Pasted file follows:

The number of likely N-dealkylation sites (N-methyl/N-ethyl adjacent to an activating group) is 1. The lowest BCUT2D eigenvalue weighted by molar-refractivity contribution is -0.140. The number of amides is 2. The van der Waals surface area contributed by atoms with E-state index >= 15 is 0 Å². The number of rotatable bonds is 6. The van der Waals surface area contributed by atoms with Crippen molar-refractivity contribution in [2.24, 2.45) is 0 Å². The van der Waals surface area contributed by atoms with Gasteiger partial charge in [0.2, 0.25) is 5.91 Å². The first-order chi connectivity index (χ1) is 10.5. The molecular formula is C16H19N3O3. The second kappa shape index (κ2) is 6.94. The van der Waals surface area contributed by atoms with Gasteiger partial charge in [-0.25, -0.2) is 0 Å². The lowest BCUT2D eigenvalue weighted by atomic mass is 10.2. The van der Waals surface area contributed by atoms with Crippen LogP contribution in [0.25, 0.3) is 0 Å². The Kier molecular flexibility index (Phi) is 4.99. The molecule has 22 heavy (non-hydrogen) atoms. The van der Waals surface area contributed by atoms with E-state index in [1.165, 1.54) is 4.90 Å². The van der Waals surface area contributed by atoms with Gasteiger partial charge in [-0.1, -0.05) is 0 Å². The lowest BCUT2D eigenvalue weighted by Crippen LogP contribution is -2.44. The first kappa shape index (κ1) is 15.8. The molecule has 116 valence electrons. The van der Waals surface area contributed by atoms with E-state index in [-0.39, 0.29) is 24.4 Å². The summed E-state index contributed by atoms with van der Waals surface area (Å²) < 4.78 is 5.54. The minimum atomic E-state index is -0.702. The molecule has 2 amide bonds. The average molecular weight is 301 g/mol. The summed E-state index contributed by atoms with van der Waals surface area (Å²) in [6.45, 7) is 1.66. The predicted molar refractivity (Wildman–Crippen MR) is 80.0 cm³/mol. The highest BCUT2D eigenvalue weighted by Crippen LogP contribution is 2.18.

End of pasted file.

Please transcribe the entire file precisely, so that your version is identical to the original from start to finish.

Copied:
The number of likely N-dealkylation sites (N-methyl/N-ethyl adjacent to an activating group) is 1. The lowest BCUT2D eigenvalue weighted by molar-refractivity contribution is -0.140. The number of amides is 2. The van der Waals surface area contributed by atoms with E-state index >= 15 is 0 Å². The number of rotatable bonds is 6. The van der Waals surface area contributed by atoms with Crippen molar-refractivity contribution in [2.24, 2.45) is 0 Å². The van der Waals surface area contributed by atoms with Gasteiger partial charge in [0.2, 0.25) is 5.91 Å². The first-order chi connectivity index (χ1) is 10.5. The molecular formula is C16H19N3O3. The second kappa shape index (κ2) is 6.94. The van der Waals surface area contributed by atoms with Gasteiger partial charge in [-0.25, -0.2) is 0 Å². The lowest BCUT2D eigenvalue weighted by atomic mass is 10.2. The van der Waals surface area contributed by atoms with Crippen LogP contribution in [0.25, 0.3) is 0 Å². The Kier molecular flexibility index (Phi) is 4.99. The molecule has 22 heavy (non-hydrogen) atoms. The van der Waals surface area contributed by atoms with E-state index in [1.165, 1.54) is 4.90 Å². The van der Waals surface area contributed by atoms with Gasteiger partial charge in [-0.1, -0.05) is 0 Å². The lowest BCUT2D eigenvalue weighted by Crippen LogP contribution is -2.44. The first kappa shape index (κ1) is 15.8. The molecule has 116 valence electrons. The van der Waals surface area contributed by atoms with E-state index in [-0.39, 0.29) is 24.4 Å². The summed E-state index contributed by atoms with van der Waals surface area (Å²) < 4.78 is 5.54. The minimum atomic E-state index is -0.702. The molecule has 2 amide bonds. The average molecular weight is 301 g/mol. The summed E-state index contributed by atoms with van der Waals surface area (Å²) in [6.45, 7) is 1.66. The predicted molar refractivity (Wildman–Crippen MR) is 80.0 cm³/mol. The highest BCUT2D eigenvalue weighted by Crippen LogP contribution is 2.18.